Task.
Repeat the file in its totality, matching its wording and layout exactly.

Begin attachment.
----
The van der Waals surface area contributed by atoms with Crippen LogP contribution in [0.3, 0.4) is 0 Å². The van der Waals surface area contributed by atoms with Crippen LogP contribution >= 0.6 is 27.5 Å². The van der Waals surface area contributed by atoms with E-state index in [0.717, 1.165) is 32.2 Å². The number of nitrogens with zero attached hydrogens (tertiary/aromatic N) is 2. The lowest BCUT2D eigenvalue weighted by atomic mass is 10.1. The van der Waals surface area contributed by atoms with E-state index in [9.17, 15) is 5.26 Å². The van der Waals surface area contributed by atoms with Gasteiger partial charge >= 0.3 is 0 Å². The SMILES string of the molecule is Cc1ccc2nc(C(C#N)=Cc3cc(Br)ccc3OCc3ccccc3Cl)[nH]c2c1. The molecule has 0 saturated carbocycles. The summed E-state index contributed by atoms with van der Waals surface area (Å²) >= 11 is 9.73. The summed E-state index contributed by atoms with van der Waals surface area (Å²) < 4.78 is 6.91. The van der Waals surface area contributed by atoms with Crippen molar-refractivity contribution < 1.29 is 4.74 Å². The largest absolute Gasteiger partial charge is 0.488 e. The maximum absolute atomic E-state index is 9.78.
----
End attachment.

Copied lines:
The van der Waals surface area contributed by atoms with Crippen LogP contribution in [0.3, 0.4) is 0 Å². The van der Waals surface area contributed by atoms with Crippen LogP contribution >= 0.6 is 27.5 Å². The van der Waals surface area contributed by atoms with E-state index in [0.717, 1.165) is 32.2 Å². The number of nitrogens with zero attached hydrogens (tertiary/aromatic N) is 2. The lowest BCUT2D eigenvalue weighted by atomic mass is 10.1. The van der Waals surface area contributed by atoms with E-state index in [9.17, 15) is 5.26 Å². The van der Waals surface area contributed by atoms with Gasteiger partial charge >= 0.3 is 0 Å². The SMILES string of the molecule is Cc1ccc2nc(C(C#N)=Cc3cc(Br)ccc3OCc3ccccc3Cl)[nH]c2c1. The molecule has 0 saturated carbocycles. The summed E-state index contributed by atoms with van der Waals surface area (Å²) >= 11 is 9.73. The summed E-state index contributed by atoms with van der Waals surface area (Å²) < 4.78 is 6.91. The van der Waals surface area contributed by atoms with Crippen molar-refractivity contribution < 1.29 is 4.74 Å². The largest absolute Gasteiger partial charge is 0.488 e. The maximum absolute atomic E-state index is 9.78.